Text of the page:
“Oh, Henny Penny, the sky is falling and I am going to the lion to tell him about it.”
“How do you know it?” asks Henny Penny.
“It hit me on the head, so I know it must be so,” says Chicken Little.
Chris Froome was the subject of so much attention prior to the 105th Tour de France you'd be forgiven for thinking the race was all about him.
The critics and the non-believers wanted Froome barred from the Tour because of his adverse analytic finding for salbutamol at the 2017 Vuelta. The thinking was the Froome saga would have a negative impact, and cause reputational damage to the biggest Grand Tour of them all.
Implicit in that view is an assumption the four-time Tour de France champion is guilty of doping. Given the adverse analytic finding and apparent irregularities surrounding Team Sky it must be so, goes the logic.
As we know, Froome was cleared by WADA and the UCI, and he started the Tour last week to the displeasure of many along the French roadside, and countless more watching across the world. Social media lit up with proclamations of the ‘death of pro cycling’, questions about WADA's relevance, and impassioned declarations of personal Tour boycotts from cycling fans and at least one prominent cycling writer.
Despite the near hysteria, the widely predicted shadow Froome was to cast over the event never appeared. Nor is the Tour in disrepute. The sky is not falling.
In fact, the Tour so far is free of the usual omnipresent Team Sky and Froome narrative. The biggest Sky news so far is Luke Rowe’s placard tantrum, and Froome’s minor tumbles on stages 1 and 9. Even Geraint Thomas sitting 43 seconds off the GC lead has almost gone unnoticed.
For now, thankfully, the Tour is delivering a wider mix of positive stories and points of interest.
We’ve witnessed the courage of Lawson Craddock after his bone breaking crash in Stage 1 (finally a Texan cyclist we can all like and admire again). The rise and rise of the young Columbian sprinter Fernando Gaviria with two stage wins so far. And the early flat stage nerves and mayhem denting the plans of some GC favourites.
And Dion Smith made some nice history becoming the first New Zealander in the polka dot mountains classification jersey, and the first time in yellow for the World Champion Peter Sagan (also with two stage victories already).
So, amidst the forecasted doom and gloom, the WorldTour cycling show rolls on. Most are now focused on what is shaping up as one of the more interesting Tours we’ve seen in recent editions. Most, but not everyone it seems.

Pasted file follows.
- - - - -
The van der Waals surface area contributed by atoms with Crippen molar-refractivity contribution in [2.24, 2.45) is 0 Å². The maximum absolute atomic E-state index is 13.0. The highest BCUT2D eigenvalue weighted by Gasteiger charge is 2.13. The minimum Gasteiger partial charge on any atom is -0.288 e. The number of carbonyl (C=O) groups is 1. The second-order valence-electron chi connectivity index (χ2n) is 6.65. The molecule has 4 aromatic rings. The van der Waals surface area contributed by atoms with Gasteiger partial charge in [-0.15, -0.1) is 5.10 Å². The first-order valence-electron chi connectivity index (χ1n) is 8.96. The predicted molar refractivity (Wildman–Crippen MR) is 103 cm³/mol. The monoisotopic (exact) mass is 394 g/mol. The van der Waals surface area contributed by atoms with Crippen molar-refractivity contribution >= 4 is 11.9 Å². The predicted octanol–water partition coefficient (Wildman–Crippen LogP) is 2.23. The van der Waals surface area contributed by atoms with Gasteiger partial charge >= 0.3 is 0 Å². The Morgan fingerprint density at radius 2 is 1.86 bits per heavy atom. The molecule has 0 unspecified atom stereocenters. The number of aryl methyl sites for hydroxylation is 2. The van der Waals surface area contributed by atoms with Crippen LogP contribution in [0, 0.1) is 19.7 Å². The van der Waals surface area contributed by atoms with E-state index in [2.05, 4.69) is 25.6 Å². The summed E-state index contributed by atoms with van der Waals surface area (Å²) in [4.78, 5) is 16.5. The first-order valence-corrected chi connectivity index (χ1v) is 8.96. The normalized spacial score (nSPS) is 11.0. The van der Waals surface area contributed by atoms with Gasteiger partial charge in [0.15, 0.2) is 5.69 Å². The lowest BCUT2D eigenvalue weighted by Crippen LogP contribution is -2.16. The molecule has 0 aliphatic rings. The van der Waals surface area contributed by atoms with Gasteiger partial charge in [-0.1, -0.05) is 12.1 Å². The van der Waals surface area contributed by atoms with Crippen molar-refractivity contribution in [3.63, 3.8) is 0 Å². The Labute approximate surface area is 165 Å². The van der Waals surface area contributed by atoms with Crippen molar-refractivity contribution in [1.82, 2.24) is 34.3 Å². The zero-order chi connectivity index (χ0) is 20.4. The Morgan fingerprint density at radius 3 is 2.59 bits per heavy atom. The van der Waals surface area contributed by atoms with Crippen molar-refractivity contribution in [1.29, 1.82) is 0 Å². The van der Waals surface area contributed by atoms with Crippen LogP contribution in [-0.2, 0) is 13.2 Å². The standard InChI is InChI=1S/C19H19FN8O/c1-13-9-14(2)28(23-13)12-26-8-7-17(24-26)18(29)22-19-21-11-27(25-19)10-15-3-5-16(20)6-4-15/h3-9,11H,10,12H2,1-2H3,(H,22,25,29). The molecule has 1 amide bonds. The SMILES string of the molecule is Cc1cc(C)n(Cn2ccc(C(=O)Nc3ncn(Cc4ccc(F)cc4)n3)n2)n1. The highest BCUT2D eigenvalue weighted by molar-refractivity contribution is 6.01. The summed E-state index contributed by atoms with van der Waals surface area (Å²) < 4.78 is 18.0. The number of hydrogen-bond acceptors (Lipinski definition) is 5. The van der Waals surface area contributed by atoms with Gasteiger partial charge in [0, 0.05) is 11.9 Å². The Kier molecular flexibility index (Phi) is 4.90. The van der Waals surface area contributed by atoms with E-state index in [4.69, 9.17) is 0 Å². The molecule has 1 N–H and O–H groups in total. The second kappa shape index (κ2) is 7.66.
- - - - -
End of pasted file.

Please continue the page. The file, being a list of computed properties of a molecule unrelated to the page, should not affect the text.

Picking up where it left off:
A week into the Tour, an undercurrent of negative sentiment is still visible along the roadsides and in daily social media denouncing Froome and Team Sky. It feels like that sentiment could escalate further should Froome (or Thomas for that matter) take hold of the race and the yellow jersey again.
The backlash from Froome’s presence at this Tour de France, and the ongoing campaign against him is perplexing. Given the history of cycling (think Festina, Operación Puerto, Armstrong and co), the focus on Froome and Team Sky makes me wonder what disgruntled cycling fans actually expect from professional cycling these days.
Should we ever expect a clean peloton free of human error and frailty when it never has been?
Is it right to expect professional teams and riders to resist pushing the rule limits when the sport itself and the legal frameworks around it facilitate such behaviour?
Will we ever see something nobler from professional cycling like equity and integrity?
Whatever our expectations, the history and culture of pro cycling may mean the most this sport can offer is entertainment, bike gear marketing to the middle classes, and the shallow aesthetics of ‘panache’ and ‘glory through suffering’.
For some that’s enough. But if I’m right about that, then I think cycling fans and the UCI WorldTour have much more to worry about vis-à-vis the reputation and future of this sport than one Team Sky rider under a cloud.
For better or worse, the pro cycling we all love delivered us Chris Froome. He is currently attempting to win his fifth Tour de France, and if he does it will be his fourth consecutive grand tour victory. In spite of all the questions and allegations surrounding Froome, he may yet become one of the greatest ever (if not the best) cyclist this sport has seen.
The sky is not falling. Or is it?